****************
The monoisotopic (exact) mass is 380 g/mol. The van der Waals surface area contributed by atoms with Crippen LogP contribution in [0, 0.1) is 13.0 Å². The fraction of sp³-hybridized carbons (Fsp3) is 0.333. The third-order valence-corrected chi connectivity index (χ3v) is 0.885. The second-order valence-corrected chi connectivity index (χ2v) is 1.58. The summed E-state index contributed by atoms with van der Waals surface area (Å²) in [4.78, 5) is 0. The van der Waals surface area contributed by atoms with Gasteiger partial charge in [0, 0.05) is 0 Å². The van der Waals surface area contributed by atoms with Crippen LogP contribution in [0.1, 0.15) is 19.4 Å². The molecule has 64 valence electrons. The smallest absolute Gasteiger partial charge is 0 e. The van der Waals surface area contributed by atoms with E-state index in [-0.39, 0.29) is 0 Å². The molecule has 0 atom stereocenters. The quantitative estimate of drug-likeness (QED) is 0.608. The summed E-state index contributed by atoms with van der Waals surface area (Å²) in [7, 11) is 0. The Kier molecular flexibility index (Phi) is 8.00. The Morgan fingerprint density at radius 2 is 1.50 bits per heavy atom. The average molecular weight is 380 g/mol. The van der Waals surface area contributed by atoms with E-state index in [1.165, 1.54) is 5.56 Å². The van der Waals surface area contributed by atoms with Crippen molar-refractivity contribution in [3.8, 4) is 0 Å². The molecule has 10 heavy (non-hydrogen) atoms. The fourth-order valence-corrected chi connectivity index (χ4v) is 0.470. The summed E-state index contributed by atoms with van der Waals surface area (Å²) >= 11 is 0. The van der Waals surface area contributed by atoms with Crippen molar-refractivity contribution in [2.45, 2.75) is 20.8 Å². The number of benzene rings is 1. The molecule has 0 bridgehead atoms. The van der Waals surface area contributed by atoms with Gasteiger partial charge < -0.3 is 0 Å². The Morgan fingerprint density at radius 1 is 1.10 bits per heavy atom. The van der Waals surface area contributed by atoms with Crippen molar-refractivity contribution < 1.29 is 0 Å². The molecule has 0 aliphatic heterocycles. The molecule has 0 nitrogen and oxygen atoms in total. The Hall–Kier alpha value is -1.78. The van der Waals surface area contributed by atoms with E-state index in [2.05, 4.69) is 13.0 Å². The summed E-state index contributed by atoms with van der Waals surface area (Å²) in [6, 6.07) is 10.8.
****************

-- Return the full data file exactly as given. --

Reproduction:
The monoisotopic (exact) mass is 380 g/mol. The van der Waals surface area contributed by atoms with Crippen LogP contribution in [0, 0.1) is 13.0 Å². The fraction of sp³-hybridized carbons (Fsp3) is 0.333. The third-order valence-corrected chi connectivity index (χ3v) is 0.885. The second-order valence-corrected chi connectivity index (χ2v) is 1.58. The summed E-state index contributed by atoms with van der Waals surface area (Å²) in [4.78, 5) is 0. The van der Waals surface area contributed by atoms with Gasteiger partial charge in [0, 0.05) is 0 Å². The van der Waals surface area contributed by atoms with Crippen LogP contribution in [0.1, 0.15) is 19.4 Å². The molecule has 64 valence electrons. The smallest absolute Gasteiger partial charge is 0 e. The van der Waals surface area contributed by atoms with E-state index in [-0.39, 0.29) is 0 Å². The molecule has 0 atom stereocenters. The quantitative estimate of drug-likeness (QED) is 0.608. The summed E-state index contributed by atoms with van der Waals surface area (Å²) in [7, 11) is 0. The Kier molecular flexibility index (Phi) is 8.00. The Morgan fingerprint density at radius 2 is 1.50 bits per heavy atom. The average molecular weight is 380 g/mol. The van der Waals surface area contributed by atoms with E-state index in [1.165, 1.54) is 5.56 Å². The van der Waals surface area contributed by atoms with Crippen molar-refractivity contribution in [3.8, 4) is 0 Å². The molecule has 10 heavy (non-hydrogen) atoms. The fourth-order valence-corrected chi connectivity index (χ4v) is 0.470. The summed E-state index contributed by atoms with van der Waals surface area (Å²) >= 11 is 0. The van der Waals surface area contributed by atoms with Crippen molar-refractivity contribution in [2.45, 2.75) is 20.8 Å². The number of benzene rings is 1. The molecule has 0 bridgehead atoms. The van der Waals surface area contributed by atoms with Gasteiger partial charge < -0.3 is 0 Å². The Morgan fingerprint density at radius 1 is 1.10 bits per heavy atom. The van der Waals surface area contributed by atoms with Crippen molar-refractivity contribution < 1.29 is 0 Å². The molecule has 0 aliphatic heterocycles. The molecule has 0 nitrogen and oxygen atoms in total. The Hall–Kier alpha value is -1.78. The van der Waals surface area contributed by atoms with E-state index in [2.05, 4.69) is 13.0 Å². The summed E-state index contributed by atoms with van der Waals surface area (Å²) in [6, 6.07) is 10.8.